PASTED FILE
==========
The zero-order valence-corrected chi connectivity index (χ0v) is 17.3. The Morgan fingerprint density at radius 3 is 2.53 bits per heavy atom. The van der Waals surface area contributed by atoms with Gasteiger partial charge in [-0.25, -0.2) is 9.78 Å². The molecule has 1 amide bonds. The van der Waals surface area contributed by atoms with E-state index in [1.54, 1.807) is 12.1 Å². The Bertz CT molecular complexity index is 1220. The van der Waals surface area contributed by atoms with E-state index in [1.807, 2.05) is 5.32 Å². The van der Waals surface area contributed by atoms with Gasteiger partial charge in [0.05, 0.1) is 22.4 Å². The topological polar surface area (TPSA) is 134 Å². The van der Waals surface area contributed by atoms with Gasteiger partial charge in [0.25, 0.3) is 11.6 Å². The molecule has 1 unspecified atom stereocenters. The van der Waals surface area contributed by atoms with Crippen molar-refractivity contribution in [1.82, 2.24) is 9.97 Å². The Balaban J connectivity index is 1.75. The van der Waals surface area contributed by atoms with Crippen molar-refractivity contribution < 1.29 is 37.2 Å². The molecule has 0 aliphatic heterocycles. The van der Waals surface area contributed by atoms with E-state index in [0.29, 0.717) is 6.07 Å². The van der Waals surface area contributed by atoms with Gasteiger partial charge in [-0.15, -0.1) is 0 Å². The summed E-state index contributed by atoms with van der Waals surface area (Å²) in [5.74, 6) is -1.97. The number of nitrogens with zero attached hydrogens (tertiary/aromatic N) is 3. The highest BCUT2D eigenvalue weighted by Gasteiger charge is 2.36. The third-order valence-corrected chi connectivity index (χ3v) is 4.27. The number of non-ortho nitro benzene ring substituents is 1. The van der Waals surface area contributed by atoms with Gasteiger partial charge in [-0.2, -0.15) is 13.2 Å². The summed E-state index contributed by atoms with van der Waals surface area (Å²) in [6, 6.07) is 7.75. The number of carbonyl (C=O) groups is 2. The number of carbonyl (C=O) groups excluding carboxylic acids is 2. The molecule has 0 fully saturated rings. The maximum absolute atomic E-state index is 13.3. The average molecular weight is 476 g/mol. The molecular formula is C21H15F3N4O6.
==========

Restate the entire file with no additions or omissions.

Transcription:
The zero-order valence-corrected chi connectivity index (χ0v) is 17.3. The Morgan fingerprint density at radius 3 is 2.53 bits per heavy atom. The van der Waals surface area contributed by atoms with Gasteiger partial charge in [-0.25, -0.2) is 9.78 Å². The molecule has 1 amide bonds. The van der Waals surface area contributed by atoms with E-state index in [1.54, 1.807) is 12.1 Å². The Bertz CT molecular complexity index is 1220. The van der Waals surface area contributed by atoms with E-state index in [1.807, 2.05) is 5.32 Å². The van der Waals surface area contributed by atoms with Gasteiger partial charge in [0.05, 0.1) is 22.4 Å². The topological polar surface area (TPSA) is 134 Å². The van der Waals surface area contributed by atoms with Gasteiger partial charge in [0.25, 0.3) is 11.6 Å². The molecule has 1 unspecified atom stereocenters. The van der Waals surface area contributed by atoms with Crippen molar-refractivity contribution in [1.82, 2.24) is 9.97 Å². The Balaban J connectivity index is 1.75. The van der Waals surface area contributed by atoms with Crippen molar-refractivity contribution < 1.29 is 37.2 Å². The molecule has 0 aliphatic heterocycles. The van der Waals surface area contributed by atoms with E-state index in [0.29, 0.717) is 6.07 Å². The van der Waals surface area contributed by atoms with Gasteiger partial charge in [-0.15, -0.1) is 0 Å². The summed E-state index contributed by atoms with van der Waals surface area (Å²) in [5.74, 6) is -1.97. The number of nitrogens with zero attached hydrogens (tertiary/aromatic N) is 3. The highest BCUT2D eigenvalue weighted by Gasteiger charge is 2.36. The third-order valence-corrected chi connectivity index (χ3v) is 4.27. The number of non-ortho nitro benzene ring substituents is 1. The van der Waals surface area contributed by atoms with Gasteiger partial charge in [-0.2, -0.15) is 13.2 Å². The summed E-state index contributed by atoms with van der Waals surface area (Å²) in [6, 6.07) is 7.75. The number of carbonyl (C=O) groups is 2. The number of carbonyl (C=O) groups excluding carboxylic acids is 2. The molecule has 0 fully saturated rings. The maximum absolute atomic E-state index is 13.3. The average molecular weight is 476 g/mol. The molecular formula is C21H15F3N4O6.